Applied improvisation is where we use improv as a tool to teach and learn. The Bring a Brick podcast interviews professionals from all over the world who use applied improvisation in their work to discover how they use the ‘how’ of improvisation. I take the role of curious student, to learn how people teach and benefit from the unique values of applying improv. Teaching improvisation.
Jim Ansaldo is a Research Scholar at Indiana University Bloomington, a member of Comedysportz Indianapolis and an instructor at Camp Yes And, which teaches improv Teenager on the Autism Spectrum.
“Improv gives us a means for everyone to bring their life experience to the table”
I had the chance to catch up with Jim earlier this year in San Jose, California. We talked about his approach to teaching, and his work bringing improvisation to with children and teenagers with autism, and how it can be used to highlight and aid communication and interaction. We also touched on the broader aspects of improvisation as a tool in therapy, Jill Bernard mindfullness in improv workshop that we both attended and the legacy of Keith Johnstone.
Last week I joined 30 other performers taking part in a thirty three hour long show that was completely improvised. It had comedy, high drama, songs and characters including a space pirate, a giant slug and a Cyberman (from Doctor Who) – that was me.
You’d be right to wonder how this is relevant to proper ‘work’, but when you strip away the theatrical of Liverpool’s 8th annual ‘improvathon‘ you’ll see a very impressive model of project management played out at speed.
Improvisation isn’t making things up. There are rules and constraints that help unlock the creativity for high levels of collaboration and achievement, for example a six person ‘safety song’ and dance that was ‘slip, trips and falls’. Impressive not only in line and verse, but also as it was a great metaphor for good improvisation. Safety culture in the workplace aims for interdependence over independence, and so does improvisation. If we have each others back, we do good work and we look great too.
I’ve recently become interested in agile development. An approach to project management that favours interaction over process, and responding to change over ‘end goals’ to achieve a more satisfying outcome (and a happy client). I’m not an agile developer but I have been a web developer for twenty years and an improviser for ten.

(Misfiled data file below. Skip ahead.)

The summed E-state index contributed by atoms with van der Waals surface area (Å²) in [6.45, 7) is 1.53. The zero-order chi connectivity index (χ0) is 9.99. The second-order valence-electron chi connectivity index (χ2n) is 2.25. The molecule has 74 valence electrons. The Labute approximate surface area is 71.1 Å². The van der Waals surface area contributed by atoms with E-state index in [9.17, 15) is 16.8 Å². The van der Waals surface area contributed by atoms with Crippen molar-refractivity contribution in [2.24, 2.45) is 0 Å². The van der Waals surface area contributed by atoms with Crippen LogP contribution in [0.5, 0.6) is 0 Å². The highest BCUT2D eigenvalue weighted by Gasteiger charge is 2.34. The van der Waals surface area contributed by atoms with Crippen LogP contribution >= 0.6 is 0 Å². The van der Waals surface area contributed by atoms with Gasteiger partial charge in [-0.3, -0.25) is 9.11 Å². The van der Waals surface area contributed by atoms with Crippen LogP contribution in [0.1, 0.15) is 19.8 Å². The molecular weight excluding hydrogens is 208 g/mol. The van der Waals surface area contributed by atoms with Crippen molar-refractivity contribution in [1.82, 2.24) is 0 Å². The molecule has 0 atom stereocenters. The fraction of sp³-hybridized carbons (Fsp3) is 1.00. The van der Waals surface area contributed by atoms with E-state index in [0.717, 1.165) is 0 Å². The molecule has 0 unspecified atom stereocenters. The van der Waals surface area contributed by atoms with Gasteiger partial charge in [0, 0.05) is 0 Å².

The improvathon is played out in two hour ‘episode’ chunks with performers creating and discovering stories through interaction. Over the course of the show new cast members join, some leave and some stay awake (and present) for the entire duration fuelled by adrenaline, coffee and the buzz of the show. A 15 minute break between these episodes is just time enough for the director, overseeing the scenes, to gently highlight the more compelling stories from the previous section and suggest new points of focus. Moving events forward towards a rewarding outcome.
During the show, I failed in my many evil attempts at ‘conversions’ turning other characters into cybermen – to create and army of robotic cybermen – that’s just what they do. I was reminded of a chat with a scrum master (Paul Goddard) who used the term ‘conversion’ to refer to the moment when a newcomer to improv clicks with the ‘yes and’ principle and comprehends the wider implications and values. Improv isn’t just for actors or extroverts, it’s for everyone in or out of the workplace.
It’s also much better than being turned into a cyberman.